Silicon (Si) is next to oxygen (O) in quantity on earth’s crust. Silicon in combination with oxygen forms silicon dioxide (SiO2) which is also known as silica. About 87% of the earth’s surface is made up of silica. There are 200 over types of silicate rocks in nature. These include quartz and mica.

The white mica is made up of silicon, potassium and aluminum whereas the black mica contains iron and magnesium. The original soil minerals are predominantly silicate compounds. The silicon in sand, silt, and clay is extremely insoluble and difficult to be absorbed by plant. However, under the reaction of soil microorganism and a process called hydration, a small portion of silicon in the form of silicic acids (H4SiO4) is weakly soluble and thus become available to plants.

Differential Absorption of Silicon by Rice Plants

Plants vary in their ability to absorb silicon. Plants that can absorb and accumulate silicon in their tissues are known as silicon accumulators. These plants can accumulate up to 4-7% of silicon in their foliage. In contrary, the silicon non-accumulators can only absorb and store 0.5-1.5% of silicon. In general, dicot plants contain low quantity of silicon.

Rice exhibits the greatest uptake of silicic acid in the grass family. With the application of large quantity of silicon fertilizers, rice can accumulate silicon in the stem and leaves up to 10- 15% of its dry weight. Rice depends mainly on its root system to absorb moisture and most of the minerals. The root system exhibits differential absorption of minerals, e.g. rice root can absorb ammonium and silicon more efficiently than tomato. The passive absorption of minerals is through diffusion where no biological energy is used by the cells. In the process of active absorption, silicate salts can suppress the absorption of sulphate but not phosphate and nitrate. This indicates that salts of silicon and sulphur share common ionic carriers. In the case of phosphates and nitrates, the carriers are different. This implied that silicon can facilitate the absorption of phosphorous.

Functions of Silicon on Rice Crop

1. Increasing canopy photosynthetic efficiency by keeping leaves erect and compact

Rice uses chlorophyll to fix atmospheric carbon dioxide and water to form carbohydrate. Rice yield is directly proportional to the accumulation of photosynthates formed in the process of

Photosynthesis. The manufacturing of photosynthates are closely related to leaf surface and

Leaf’s efficiency in trapping solar energy. Appropriate plant density and fertilizer management are essential for achieving optimal leaf area index for photosynthesis. Ideal plant type such as semi-dwarf stature, compact tillers, erect leaves, thick and narrow leaf surface would ensure better penetration of light through the plant canopy. The application of silica fertilizer enhances the mechanical strength of epidermal cells on rice leaf surface, keeping the rice leaves erect and avoiding mutual shading.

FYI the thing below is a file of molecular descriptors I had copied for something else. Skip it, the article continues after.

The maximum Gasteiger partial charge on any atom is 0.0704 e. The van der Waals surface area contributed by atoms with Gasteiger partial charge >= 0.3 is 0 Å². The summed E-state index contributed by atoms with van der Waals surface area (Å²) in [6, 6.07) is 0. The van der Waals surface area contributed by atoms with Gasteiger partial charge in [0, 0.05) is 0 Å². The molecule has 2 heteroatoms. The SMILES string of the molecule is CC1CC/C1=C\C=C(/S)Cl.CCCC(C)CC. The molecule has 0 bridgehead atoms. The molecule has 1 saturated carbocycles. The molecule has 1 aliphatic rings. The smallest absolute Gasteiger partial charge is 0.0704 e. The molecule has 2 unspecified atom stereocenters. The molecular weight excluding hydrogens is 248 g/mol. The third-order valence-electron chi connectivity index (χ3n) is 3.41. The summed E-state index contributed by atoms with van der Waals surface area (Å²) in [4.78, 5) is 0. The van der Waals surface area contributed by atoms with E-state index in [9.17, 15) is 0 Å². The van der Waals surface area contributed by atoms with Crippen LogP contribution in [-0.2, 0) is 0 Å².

2. Increasing resistance to Insect Pests and diseases

Silicon helps to strengthen cells of rice leaf, stem, and roots. Epidermal cells accumulate the most amount of silicon absorbed from the soil. In the intercellular spaces, silicon is oxidized to form silicon dioxide (silica gel). Silicon can also exist as amorphous silicon dioxide in the plant tissues. Their presence enhances the plant’s resistance towards insect pests and disease pathogens. Japanese plant nutritionists I. Onodera in 1917 revealed that plants infected by blast disease contain less silicon in their foliage compared with healthy rice plant. In 1927, R. Kawashima discovered that application of silicon fertilizer enhances rice plant’s resistance to rice blast. Subsequently many Japanese researchers demonstrated that application of 1.5-2.0 tons per hectare of various silicon sources in silicon deficient soil dramatically reduced the intensity of blast. Chinese scientists also reported that when the available SiO2 in soil is increased from 60 ppm to 220 ppm, the silicon content in flag leaf increased correspondingly from 7.4% to 18.7%.

Meanwhile the neck rot infection was observed to reduce from 8.6% to 1.5% while pink stem borer infection was reduced from 33.6% to 6.6 %. The reduction in disease infection and pests infestation is principally due to the fact that silicon promotes ammonium assimilation. This chemical process inhibits the accumulation of unstable amino acids and amides in cells which provide nutrients to pests and pathogens.

3. Reducing the Toxicity of Heavy metals

Rice plant is often affected by adverse environmental factors such as acidity, salinity, and toxicity resulting from pesticides and fertilizers residues. Prolonged submergence of rice field will result in increased activities of anaerobic microorganisms especially under the conditions of excessive organic matters. This will reduce the redox potential in soil causing the formation of toxic-reduced substance. Under reduced condition i.e. oxygen depleted condition in the rice field, the insoluble Manganese (Mn+4) is converted to soluble Manganese (Mn+2). The insoluble ferric iron (Fe+3) is reduced to soluble ferrous iron (Fe+2). At the same time the sulphate radical      (SO4-2) is reduced to form hydrogen sulphide (H2S). The soluble manganese and ferrous cations as well as hydrogen sulphide are toxic to rice roots. Manganese toxicity causes brown spots to occur on older leaves and chlorosis on young leaves. Iron toxicity causes rusty leaf spots. Hydrogen sulphide causes root rot and reduced tillers.